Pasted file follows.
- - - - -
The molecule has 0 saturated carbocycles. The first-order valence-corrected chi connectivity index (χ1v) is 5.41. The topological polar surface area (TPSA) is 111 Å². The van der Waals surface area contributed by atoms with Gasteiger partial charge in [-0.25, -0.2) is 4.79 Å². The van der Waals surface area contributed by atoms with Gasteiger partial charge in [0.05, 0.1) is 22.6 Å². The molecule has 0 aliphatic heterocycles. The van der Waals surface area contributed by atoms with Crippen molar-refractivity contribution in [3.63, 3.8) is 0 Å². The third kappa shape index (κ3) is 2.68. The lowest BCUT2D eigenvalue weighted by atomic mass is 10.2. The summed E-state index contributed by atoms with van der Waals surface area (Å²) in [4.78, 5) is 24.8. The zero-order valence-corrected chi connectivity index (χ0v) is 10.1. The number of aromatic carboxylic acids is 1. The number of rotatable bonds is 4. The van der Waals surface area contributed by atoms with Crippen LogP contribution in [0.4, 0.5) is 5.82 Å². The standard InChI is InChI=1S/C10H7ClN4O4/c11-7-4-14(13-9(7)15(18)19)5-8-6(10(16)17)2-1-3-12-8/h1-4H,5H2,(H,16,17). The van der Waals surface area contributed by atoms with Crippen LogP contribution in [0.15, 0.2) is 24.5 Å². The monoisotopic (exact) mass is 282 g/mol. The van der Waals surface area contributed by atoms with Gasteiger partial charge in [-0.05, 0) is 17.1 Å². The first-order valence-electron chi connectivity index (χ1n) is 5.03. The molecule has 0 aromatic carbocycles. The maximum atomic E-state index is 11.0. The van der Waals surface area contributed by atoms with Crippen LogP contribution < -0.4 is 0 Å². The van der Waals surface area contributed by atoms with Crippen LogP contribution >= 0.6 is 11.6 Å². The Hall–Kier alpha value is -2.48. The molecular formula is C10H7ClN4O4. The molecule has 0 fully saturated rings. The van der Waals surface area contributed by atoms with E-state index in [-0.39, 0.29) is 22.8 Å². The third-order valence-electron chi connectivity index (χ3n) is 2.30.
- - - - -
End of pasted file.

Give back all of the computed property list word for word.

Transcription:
The molecule has 0 saturated carbocycles. The first-order valence-corrected chi connectivity index (χ1v) is 5.41. The topological polar surface area (TPSA) is 111 Å². The van der Waals surface area contributed by atoms with Gasteiger partial charge in [-0.25, -0.2) is 4.79 Å². The van der Waals surface area contributed by atoms with Gasteiger partial charge in [0.05, 0.1) is 22.6 Å². The molecule has 0 aliphatic heterocycles. The van der Waals surface area contributed by atoms with Crippen molar-refractivity contribution in [3.63, 3.8) is 0 Å². The third kappa shape index (κ3) is 2.68. The lowest BCUT2D eigenvalue weighted by atomic mass is 10.2. The summed E-state index contributed by atoms with van der Waals surface area (Å²) in [4.78, 5) is 24.8. The zero-order valence-corrected chi connectivity index (χ0v) is 10.1. The number of aromatic carboxylic acids is 1. The number of rotatable bonds is 4. The van der Waals surface area contributed by atoms with Crippen LogP contribution in [0.4, 0.5) is 5.82 Å². The standard InChI is InChI=1S/C10H7ClN4O4/c11-7-4-14(13-9(7)15(18)19)5-8-6(10(16)17)2-1-3-12-8/h1-4H,5H2,(H,16,17). The van der Waals surface area contributed by atoms with Crippen LogP contribution in [0.15, 0.2) is 24.5 Å². The monoisotopic (exact) mass is 282 g/mol. The van der Waals surface area contributed by atoms with Gasteiger partial charge in [-0.05, 0) is 17.1 Å². The first-order valence-electron chi connectivity index (χ1n) is 5.03. The molecule has 0 aromatic carbocycles. The maximum atomic E-state index is 11.0. The van der Waals surface area contributed by atoms with Crippen LogP contribution < -0.4 is 0 Å². The van der Waals surface area contributed by atoms with Crippen LogP contribution >= 0.6 is 11.6 Å². The Hall–Kier alpha value is -2.48. The molecular formula is C10H7ClN4O4. The molecule has 0 fully saturated rings. The van der Waals surface area contributed by atoms with E-state index in [-0.39, 0.29) is 22.8 Å². The third-order valence-electron chi connectivity index (χ3n) is 2.30.